1. The accuracy of 3D image navigation with a cutaneously fixed dynamic reference frame in minimally invasive transforaminal lumbar interbody fusion.

    PubMed

    Cho, Ji Young; Chan, Chee Keong; Lee, Sang-Ho; Lee, Ho-Yeon

    2012-01-01

    In contrast to preoperative image-based 3D navigation systems, which require surgeon-dependent registration, an intraoperative cone-beam computed tomography (cb-CT) image-based 3D navigation system allows automatic registration during the acquisition of 3D images intraoperatively. Thus, the need for spinal exposure for point matching is obviated, making a cb-CT image-based navigation system ideal for use in minimally invasive spinal procedures. Conventionally, the dynamic reference frame (DRF) is mounted to an adjacent spinous process or iliac bone through a separate incision. However, the close proximity of the DRF to the surgical area may result in its interfering with the surgical procedure or causing streak artifacts on the navigation images. Cutaneous placement of the DRF overlying the sacral hiatus is one possible solution to these problems, but such a placement does not provide a solid bony fixation point and is distant from the surgical area, both of which factors may hinder the accuracy of the navigation. The purpose of this study was to evaluate the accuracy of a novel idea for DRF placement in a series of mini-open transforaminal lumbar interbody fusion (TLIF) procedures performed with intraoperative cb-CT image-based 3D navigation. From June 2009 to December 2009, 20 patients underwent mini-open TLIF for a total 82 pedicle screws placed in the lumbar spine with cutaneous placement of the DRF overlying the sacral hiatus. The pedicle screws were inserted under navigational guidance using cb-CT data acquired intraoperatively with a Medtronic O-arm. Screw positions were subsequently checked with a final intraoperative cb-CT scan. Nineteen patients underwent single-level fusion (8 at L4-5, 6 at L5-S1, 4 at L3-4, and 1 at L2-3) and one patient underwent two-level fusion (from L3-5). There were 4 (4.9%) pedicle perforations greater than 2 mm out of the 82 pedicle screw insertions in the 20 patients. Two of these breached screws were repositioned and

  2. Inertial navigation system for bladder endoscopy.

    PubMed

    Behrens, Alexander; Grimm, Jonathan; Gross, Sebastian; Aach, Til

    2011-01-01

    The usage of video endoscopes in cystoscopic interventions of the urinary bladder impedes an intuitive navigation. Although image-based solutions such as panorama images can provide extended views of the surgical field, a real-time 3-D navigation is not supported. Furthermore, the integration of common tracking systems in ambulant clinics is often hindered due to low usability and high costs. Thus, we discuss in this paper a first low-cost inertial navigation system. Our evaluation results show that in spite of lower sensor accuracies, mean errors between < 1° and 4° are achieved for solid angles. Using endoscopes with different view angles we apply an extended endoscope model for an adaptive displacement correction. Furthermore, we implement a first guided navigation tool for tumor re-identification in real-time.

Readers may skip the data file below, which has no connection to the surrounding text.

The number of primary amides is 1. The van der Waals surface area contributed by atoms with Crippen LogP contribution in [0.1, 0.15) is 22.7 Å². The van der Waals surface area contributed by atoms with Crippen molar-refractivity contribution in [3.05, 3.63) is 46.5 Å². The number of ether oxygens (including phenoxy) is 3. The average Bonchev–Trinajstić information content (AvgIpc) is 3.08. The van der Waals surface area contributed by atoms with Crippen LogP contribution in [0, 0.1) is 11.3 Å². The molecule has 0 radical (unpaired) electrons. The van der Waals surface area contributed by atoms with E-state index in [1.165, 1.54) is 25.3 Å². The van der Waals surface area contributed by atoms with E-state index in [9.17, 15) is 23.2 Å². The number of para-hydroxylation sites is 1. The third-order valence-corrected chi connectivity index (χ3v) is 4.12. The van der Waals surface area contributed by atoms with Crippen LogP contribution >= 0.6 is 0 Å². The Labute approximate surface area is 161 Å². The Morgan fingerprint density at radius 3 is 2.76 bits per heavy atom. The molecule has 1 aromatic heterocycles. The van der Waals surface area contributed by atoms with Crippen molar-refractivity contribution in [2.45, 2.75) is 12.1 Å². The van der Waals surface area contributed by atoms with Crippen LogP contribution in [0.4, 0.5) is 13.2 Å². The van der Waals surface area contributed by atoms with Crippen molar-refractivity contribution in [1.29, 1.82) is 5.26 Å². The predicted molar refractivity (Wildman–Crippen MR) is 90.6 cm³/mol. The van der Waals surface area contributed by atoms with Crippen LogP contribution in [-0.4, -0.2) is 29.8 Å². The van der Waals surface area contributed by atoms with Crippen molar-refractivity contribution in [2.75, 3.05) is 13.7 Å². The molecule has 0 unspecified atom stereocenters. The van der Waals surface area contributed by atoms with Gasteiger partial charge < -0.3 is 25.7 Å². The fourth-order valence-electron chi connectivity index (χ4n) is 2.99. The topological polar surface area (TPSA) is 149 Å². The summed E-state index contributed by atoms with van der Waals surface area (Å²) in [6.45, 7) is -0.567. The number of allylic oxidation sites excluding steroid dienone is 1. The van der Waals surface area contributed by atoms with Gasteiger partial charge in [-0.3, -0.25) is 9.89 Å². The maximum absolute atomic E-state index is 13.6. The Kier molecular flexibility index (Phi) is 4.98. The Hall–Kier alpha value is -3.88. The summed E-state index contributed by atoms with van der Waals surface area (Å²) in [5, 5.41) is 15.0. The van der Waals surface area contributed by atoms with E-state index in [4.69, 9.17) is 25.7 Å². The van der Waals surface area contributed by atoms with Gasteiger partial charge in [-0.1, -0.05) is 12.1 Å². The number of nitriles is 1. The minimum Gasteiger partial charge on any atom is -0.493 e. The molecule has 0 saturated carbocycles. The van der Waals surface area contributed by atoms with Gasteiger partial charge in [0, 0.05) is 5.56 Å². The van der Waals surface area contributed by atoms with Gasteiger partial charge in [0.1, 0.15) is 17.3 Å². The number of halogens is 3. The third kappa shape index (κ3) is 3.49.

3. [Importance of intraoperative navigation in spinal surgery].

    PubMed

    Richter, P H; Gebhard, F; Kraus, M

    2014-10-01

    The number of spinal operations carried out per year is steadily increasing. Pedicle screw placement is the standard procedure for spinal stabilization but can be associated with severe complications. Intraoperative navigation can increase the accuracy of placement of the screws and a decisive role is played by the improvement in imaging devices. Nowadays, 3D-navigation is performed using intraoperative computed tomography or a flatpanel-3D C-arm. Computer navigation is a crucial aid especially for complex deformities or tumor cases. However, as yet no statistically significant reduction of complications could be shown using navigation compared to conventional procedures. With continuing development of intraoperative imaging and navigation it is hoped that screw positioning can be improved further.

  4. Ablation of Arrhythmias in Patients with Adult Congenital Heart Disease

    PubMed Central

    Lobo, Rodrigo Gallardo; Griffith, Michael

    2014-01-01

    Arrhythmias in adults with congenital heart disease, most commonly related to previous surgical procedures, are a frequent comorbidity in this growing population thanks to the improved outcome of surgical techniques. Re-entrant circuits around areas of scarring and natural barriers, combined with abnormal haemodynamics and the underlying anatomy, are the most common cause for these arrhythmias. They are often poorly tolerated and medical treatment is frequently inadequate. In recent years, catheter ablation has emerged as a successful therapeutic option. New advanced techniques such as the use of modern three-dimensional (3D) navigation systems have contributed to better understanding of the arrhythmia mechanisms and higher success rates of the ablation procedures. In this article we briefly summarise the characteristics of the most common arrhythmias in this patient population and some key aspects in their treatment by catheter ablation. PMID:26835063